I could not find what the hood on the Schiaparelli original looked like in shape so I allowed myself whatever was available.  The new Simplicity vintage winter and fall 1940 separates was an opportunity to again test out (at least, in part) a pattern I want to make again, and stick to the same time frame of years with the patterns I am using.  I had no trouble making the hood, although I needed to add in an extra pleat to make the neckline smaller.  Only, I liked the way the jacket looked both with and without the hood!  I didn’t exactly want to commit to one or the other, so I made the hood removable!  How?  I added half a dozen snaps along the bottom of the hood to match with other side of the snaps in the inside of the neckline to the jacket.  I will definitely make the next hooded dress, jacket, or whatever I make with it removable in this same way!

The front of the jacket has the option to close with sliding hook-and-eyes.  Most of the time I like it open, or just the one at the waist closed.  When I wear the dress’ matching neck ascot scarf with my jacket on, it really has the summer ideal of winter bundling!  Surrealist contrasts in action!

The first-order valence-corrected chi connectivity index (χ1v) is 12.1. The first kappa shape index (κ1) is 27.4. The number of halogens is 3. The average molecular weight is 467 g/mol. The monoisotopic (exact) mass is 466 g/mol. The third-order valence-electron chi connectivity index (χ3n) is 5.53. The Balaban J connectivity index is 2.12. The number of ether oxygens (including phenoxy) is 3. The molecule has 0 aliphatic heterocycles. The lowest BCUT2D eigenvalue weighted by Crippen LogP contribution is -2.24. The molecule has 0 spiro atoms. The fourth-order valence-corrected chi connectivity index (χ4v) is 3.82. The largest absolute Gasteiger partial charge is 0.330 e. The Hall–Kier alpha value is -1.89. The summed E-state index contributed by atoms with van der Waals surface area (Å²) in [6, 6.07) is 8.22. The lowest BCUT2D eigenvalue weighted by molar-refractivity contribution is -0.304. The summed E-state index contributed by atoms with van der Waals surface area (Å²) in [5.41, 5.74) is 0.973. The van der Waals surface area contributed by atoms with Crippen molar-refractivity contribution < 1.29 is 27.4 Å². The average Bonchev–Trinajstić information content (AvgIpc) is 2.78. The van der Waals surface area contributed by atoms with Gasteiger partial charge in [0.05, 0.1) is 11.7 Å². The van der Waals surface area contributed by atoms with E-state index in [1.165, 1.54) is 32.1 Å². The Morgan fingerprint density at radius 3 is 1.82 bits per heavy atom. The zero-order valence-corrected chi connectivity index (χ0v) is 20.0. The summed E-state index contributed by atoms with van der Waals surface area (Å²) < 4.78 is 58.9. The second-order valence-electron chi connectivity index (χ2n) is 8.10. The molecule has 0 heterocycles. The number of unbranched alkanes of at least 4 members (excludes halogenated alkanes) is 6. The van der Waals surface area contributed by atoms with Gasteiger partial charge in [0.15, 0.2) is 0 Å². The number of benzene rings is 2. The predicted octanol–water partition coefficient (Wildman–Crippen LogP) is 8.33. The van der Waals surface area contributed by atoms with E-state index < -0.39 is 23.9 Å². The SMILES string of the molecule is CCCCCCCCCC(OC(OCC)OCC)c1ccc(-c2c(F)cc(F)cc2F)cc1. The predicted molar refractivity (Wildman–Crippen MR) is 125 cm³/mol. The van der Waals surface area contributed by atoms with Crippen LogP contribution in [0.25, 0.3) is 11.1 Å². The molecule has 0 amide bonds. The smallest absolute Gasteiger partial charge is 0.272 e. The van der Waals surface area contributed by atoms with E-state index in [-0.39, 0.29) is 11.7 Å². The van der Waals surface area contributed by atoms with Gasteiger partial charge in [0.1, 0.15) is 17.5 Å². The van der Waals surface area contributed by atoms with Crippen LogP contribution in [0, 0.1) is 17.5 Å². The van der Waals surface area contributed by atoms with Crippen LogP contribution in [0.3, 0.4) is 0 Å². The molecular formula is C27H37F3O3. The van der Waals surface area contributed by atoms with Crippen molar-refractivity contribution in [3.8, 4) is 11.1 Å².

To complete my outfit, I adapted a long rectangle scrap of my dress’ fabric to have flared ends and interfaced inside with organza for an easy ascot.  My wood and fabric parasol is something I acquired about 12 years back at a re-enactment.  It has a simple floral design hand-painted on a small section of it.  What I did in the blank section to simulate idea of the original matching parasol was to add a handful of my Grandmother’s many butterfly pins and brooches.  Butterflies had been a source of joy and interest in her life, especially as she had a thriving flower garden for many years.  She loved nature and appreciated it in a way I can only wish to emulate.

Butterflies have a way of entrancing us.  Their fragility yet endurance and strength lends a mix that is their privilege.  Their freedom to come and go across our path as they please, to randomly and unexpectedly light up a moment in our life, is no doubt a big part of their charm.  A favorite author of mine, Nathaniel Hawthorne, once said that “Happiness is like a butterfly which, when pursued, is always beyond our grasp, but, if you will sit down quietly, may alight upon you.”  I’ll leave you with that.